FREDERICTON (GNB) – A case of E. coli has been confirmed in New Brunswick.

“The likely source of the outbreak has been identified as romaine lettuce,” said Dr. Jennifer Russell, chief medical officer of health. “New Brunswickers should avoid eating romaine lettuce and salad mixes containing romaine lettuce until more is known about the outbreak and the cause of contamination.”

The Office of the Chief Medical Officer of Health is working closely with Public Health Agency of Canada and public health officials from Ontario, Quebec, several American states and the federal government on this issue.

The following tips will help reduce the risk of an E. coli infection, but they will not fully eliminate the risk of illness:

•           Wash your hands thoroughly with warm water and soap for at least 20 seconds, before and after handling lettuce.

•           Unwashed lettuce, including whole heads of lettuce sold in sealed bags, should be handled and washed using these steps:

o   Discard outer leaves of fresh lettuce.

o   Wash unpackaged lettuce under fresh, cool running water. There is no need to use anything other than water to wash lettuce. Washing it gently with water is as effective as using produce cleansers.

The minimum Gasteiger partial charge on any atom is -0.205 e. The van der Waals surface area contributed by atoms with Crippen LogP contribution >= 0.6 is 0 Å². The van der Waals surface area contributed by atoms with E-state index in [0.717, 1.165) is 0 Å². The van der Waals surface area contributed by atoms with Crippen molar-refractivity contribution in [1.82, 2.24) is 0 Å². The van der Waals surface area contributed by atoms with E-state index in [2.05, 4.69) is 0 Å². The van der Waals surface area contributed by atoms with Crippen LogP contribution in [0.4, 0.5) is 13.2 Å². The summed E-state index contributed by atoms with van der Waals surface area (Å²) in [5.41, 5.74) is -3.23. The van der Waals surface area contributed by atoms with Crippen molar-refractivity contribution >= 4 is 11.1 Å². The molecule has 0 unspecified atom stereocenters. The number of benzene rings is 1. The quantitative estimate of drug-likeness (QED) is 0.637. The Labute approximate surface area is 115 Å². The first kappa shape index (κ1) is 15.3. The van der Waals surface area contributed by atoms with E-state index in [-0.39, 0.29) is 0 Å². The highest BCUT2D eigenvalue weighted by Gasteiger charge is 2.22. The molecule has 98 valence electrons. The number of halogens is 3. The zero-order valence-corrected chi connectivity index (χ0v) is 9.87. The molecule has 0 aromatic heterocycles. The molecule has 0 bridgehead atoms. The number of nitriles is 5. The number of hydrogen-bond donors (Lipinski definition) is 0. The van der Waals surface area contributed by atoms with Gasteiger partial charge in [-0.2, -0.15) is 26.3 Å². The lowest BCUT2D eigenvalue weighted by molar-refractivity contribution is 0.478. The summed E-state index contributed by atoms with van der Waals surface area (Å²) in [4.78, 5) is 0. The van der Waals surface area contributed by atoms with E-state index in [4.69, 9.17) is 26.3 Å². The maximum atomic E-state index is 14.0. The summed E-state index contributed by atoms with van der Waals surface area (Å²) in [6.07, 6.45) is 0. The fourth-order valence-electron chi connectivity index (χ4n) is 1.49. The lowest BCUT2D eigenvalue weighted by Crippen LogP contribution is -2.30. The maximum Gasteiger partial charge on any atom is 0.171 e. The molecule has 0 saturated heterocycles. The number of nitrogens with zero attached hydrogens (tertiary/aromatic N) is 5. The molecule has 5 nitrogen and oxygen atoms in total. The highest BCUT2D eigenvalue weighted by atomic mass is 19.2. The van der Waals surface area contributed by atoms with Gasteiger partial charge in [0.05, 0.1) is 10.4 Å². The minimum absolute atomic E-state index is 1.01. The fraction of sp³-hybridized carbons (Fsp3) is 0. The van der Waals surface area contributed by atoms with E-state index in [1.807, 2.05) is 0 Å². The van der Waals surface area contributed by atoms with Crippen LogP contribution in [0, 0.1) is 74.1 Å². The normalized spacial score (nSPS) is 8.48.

o   Keep rinsing your lettuce until all of the dirt has been washed away.

o   Do not soak lettuce in a sink full of water. It can become contaminated by bacteria in the sink.

o   Store lettuce in the refrigerator for up to seven days. Discard when leaves become wilted or brown.

o   Use warm water and soap to thoroughly wash all utensils, countertops, cutting boards and storage containers before and after handling lettuce to avoid cross-contamination.

•           Ready-to-eat lettuce products sold in sealed packages and labelled as washed, pre-washed or triple washed do not need to be washed again. These products should also be refrigerated and used before the expiration date.

Symptoms usually appear within three to four days after a person is infected. Most persons who become ill have frequent diarrhea and stomach cramps. The diarrhea is often bloody. Symptoms usually last between five to 10 days.

Anyone experiencing symptoms compatible with E. coli infection should seek advice from their health-care provider and follow good hygiene practices to prevent further spread of this infection.